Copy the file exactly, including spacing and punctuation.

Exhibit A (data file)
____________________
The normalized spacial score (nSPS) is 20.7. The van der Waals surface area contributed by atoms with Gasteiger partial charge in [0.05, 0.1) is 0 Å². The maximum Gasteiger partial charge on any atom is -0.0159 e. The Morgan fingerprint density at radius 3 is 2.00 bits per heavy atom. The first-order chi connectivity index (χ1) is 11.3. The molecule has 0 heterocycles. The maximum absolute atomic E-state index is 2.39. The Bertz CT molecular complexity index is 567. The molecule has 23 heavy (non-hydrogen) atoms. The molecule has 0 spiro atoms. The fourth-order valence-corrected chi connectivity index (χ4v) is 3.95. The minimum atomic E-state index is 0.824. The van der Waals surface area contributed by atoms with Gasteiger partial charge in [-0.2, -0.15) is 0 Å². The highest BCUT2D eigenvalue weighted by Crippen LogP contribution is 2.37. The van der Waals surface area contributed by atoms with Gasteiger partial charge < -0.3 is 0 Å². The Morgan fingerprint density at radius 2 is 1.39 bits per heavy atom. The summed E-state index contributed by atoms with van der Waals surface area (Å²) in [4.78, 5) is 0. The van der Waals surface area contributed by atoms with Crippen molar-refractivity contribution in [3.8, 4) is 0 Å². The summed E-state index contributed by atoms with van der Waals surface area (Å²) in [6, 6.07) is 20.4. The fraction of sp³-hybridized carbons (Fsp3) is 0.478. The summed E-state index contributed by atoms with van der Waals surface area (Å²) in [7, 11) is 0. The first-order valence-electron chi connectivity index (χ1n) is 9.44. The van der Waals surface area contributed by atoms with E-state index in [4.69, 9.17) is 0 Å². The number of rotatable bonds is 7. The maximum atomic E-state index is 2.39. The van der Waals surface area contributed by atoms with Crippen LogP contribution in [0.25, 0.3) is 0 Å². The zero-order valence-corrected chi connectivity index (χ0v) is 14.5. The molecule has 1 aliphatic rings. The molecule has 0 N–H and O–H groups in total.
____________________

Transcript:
The normalized spacial score (nSPS) is 20.7. The van der Waals surface area contributed by atoms with Gasteiger partial charge in [0.05, 0.1) is 0 Å². The maximum Gasteiger partial charge on any atom is -0.0159 e. The Morgan fingerprint density at radius 3 is 2.00 bits per heavy atom. The first-order chi connectivity index (χ1) is 11.3. The molecule has 0 heterocycles. The maximum absolute atomic E-state index is 2.39. The Bertz CT molecular complexity index is 567. The molecule has 23 heavy (non-hydrogen) atoms. The molecule has 0 spiro atoms. The fourth-order valence-corrected chi connectivity index (χ4v) is 3.95. The minimum atomic E-state index is 0.824. The van der Waals surface area contributed by atoms with Gasteiger partial charge in [-0.2, -0.15) is 0 Å². The highest BCUT2D eigenvalue weighted by Crippen LogP contribution is 2.37. The van der Waals surface area contributed by atoms with Gasteiger partial charge < -0.3 is 0 Å². The Morgan fingerprint density at radius 2 is 1.39 bits per heavy atom. The summed E-state index contributed by atoms with van der Waals surface area (Å²) in [4.78, 5) is 0. The van der Waals surface area contributed by atoms with Crippen molar-refractivity contribution in [3.8, 4) is 0 Å². The summed E-state index contributed by atoms with van der Waals surface area (Å²) in [6, 6.07) is 20.4. The fraction of sp³-hybridized carbons (Fsp3) is 0.478. The summed E-state index contributed by atoms with van der Waals surface area (Å²) in [7, 11) is 0. The first-order valence-electron chi connectivity index (χ1n) is 9.44. The van der Waals surface area contributed by atoms with E-state index in [4.69, 9.17) is 0 Å². The number of rotatable bonds is 7. The maximum atomic E-state index is 2.39. The van der Waals surface area contributed by atoms with Crippen LogP contribution in [0.25, 0.3) is 0 Å². The zero-order valence-corrected chi connectivity index (χ0v) is 14.5. The molecule has 1 aliphatic rings. The molecule has 0 N–H and O–H groups in total.